Although the UAE DC’s have not yet been added to Azure speed test websites, my test shows that it ranges between 5 to 10 ms when connecting through the internet from within the UAE. That is a huge improvement and many if not most workloads out there would be able to operate efficiently under these conditions. Of course, soon enough, Azure ExpressRoute partners will start popping up in the UAE which would allow customers to get a private link to the Azure DC thus more security and privacy with even lower latency . Check out this fast test I did on RDP and soon to follow ICA, Blast, and Frame. 9 ms for RDP from Abu Dhabi connecting to UAE North which is in Dubai is phenomenal so that is what one should expect from Microsoft WVD in terms of latency and performance if it can be hosted in Azure UAE DC.
VDI in The Cloud !?
Being an UEC enthusiast, I have started my testing’s with VDI products to see the impact this will have on end user experience for organizations based in the UAE. We know Microsoft WVD, Citrix Cloud, Horizon Cloud on Azure, and Nutanix Xi Frame all want to jump onboard the UAE Azure market now that organizations can finally accept cloud based management platforms and actually deployed their own workloads to the cloud but hold on for a second here ! All of these vendors, except for Microsoft WVD which is Azure native and should be able to run in all resource groups when it is production ready, need to establish their management cloud platforms first in UAE based resource groups and second they need to add a point of presence for their gateway services based in Azure UAE. The first to comply with security standards set by governing bodies (I know its just the mgmt. platform and its just metadata and so on but that’s that …) and the second is to benefit customers from the low latency connection from vendor gateway services for organizations based in the UAE.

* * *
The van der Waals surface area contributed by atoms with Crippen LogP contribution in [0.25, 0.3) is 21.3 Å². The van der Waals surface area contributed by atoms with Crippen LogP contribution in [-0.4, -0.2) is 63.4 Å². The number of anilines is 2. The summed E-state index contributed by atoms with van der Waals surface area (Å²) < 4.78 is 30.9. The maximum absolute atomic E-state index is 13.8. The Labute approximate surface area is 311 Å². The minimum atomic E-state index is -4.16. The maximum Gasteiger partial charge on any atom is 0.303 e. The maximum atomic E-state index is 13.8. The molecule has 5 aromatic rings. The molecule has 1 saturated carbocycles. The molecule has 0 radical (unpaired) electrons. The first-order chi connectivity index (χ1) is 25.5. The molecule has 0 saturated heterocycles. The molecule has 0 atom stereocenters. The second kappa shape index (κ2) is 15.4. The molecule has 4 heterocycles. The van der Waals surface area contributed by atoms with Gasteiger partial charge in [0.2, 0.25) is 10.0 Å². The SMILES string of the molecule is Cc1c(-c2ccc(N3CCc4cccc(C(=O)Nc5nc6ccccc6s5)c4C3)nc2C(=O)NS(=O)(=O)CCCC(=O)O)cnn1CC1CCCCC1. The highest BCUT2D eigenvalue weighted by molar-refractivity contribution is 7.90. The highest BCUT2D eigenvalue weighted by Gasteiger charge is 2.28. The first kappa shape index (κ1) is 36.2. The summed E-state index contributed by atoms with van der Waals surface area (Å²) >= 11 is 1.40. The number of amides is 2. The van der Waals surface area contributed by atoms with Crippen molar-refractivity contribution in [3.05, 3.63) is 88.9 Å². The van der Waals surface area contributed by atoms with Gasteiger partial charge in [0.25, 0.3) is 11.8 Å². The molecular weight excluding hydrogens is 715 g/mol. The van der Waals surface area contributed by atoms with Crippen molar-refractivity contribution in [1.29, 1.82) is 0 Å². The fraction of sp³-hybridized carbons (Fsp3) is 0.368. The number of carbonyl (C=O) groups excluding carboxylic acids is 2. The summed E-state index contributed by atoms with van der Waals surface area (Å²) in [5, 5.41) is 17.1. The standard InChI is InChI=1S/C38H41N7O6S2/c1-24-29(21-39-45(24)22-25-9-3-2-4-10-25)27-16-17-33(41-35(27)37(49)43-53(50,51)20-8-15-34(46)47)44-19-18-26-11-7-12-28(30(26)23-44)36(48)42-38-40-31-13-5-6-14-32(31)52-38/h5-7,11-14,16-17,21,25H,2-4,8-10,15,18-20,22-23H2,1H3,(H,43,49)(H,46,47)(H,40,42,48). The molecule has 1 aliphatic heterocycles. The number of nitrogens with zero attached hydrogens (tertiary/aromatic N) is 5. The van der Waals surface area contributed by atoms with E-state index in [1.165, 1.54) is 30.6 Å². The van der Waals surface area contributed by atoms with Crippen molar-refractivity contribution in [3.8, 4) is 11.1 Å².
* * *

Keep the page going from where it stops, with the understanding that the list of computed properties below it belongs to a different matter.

VDI is all about the end user experience, the end user experience is all about the protocol, the protocol is all about the network, and the network is all about the latency. When you have the opportunity to host VDI workloads on Azure and use a decent VDI protocol to work under good network conditions ( high bandwidth and low latency) then VDI on the cloud becomes common sense. Add Microsoft WVD which is going to be offered practically free with some Office 365 subscriptions, this is going to be very lucrative for UAE based organizations and other VDI vendors such as Citrix , VMware, and Nutanix need to get their act together in order to prevent this. How will you convince me as a customer to pay for Citrix or VMware services when I just want pure VDI on Azure and Microsoft can provide the same. ICA does better on WAN, wow that’s nice, but my latency is 9 ms so does it really apply to that extent in terms of end user experience !?
That been said, this opens up a huge windows of opportunity for vendors and partners to start getting their act together and come up with Azure based solutions that being VDI or otherwise. I can see tons of customers contemplating the move to the cloud as the time of this writing but don’t have a clear plan to do so. On the other hand, Microsoft is going to look for partners that can deliver assessing, planning, building, migrating, and supporting the whole cloud adoption journey to Azure specifically in the UAE. My advise is to start aligning with Microsoft on the tsunami wave of potential Azure customers in UAE (some of which have lots of $$ free credit that they did not dare utilize until now)…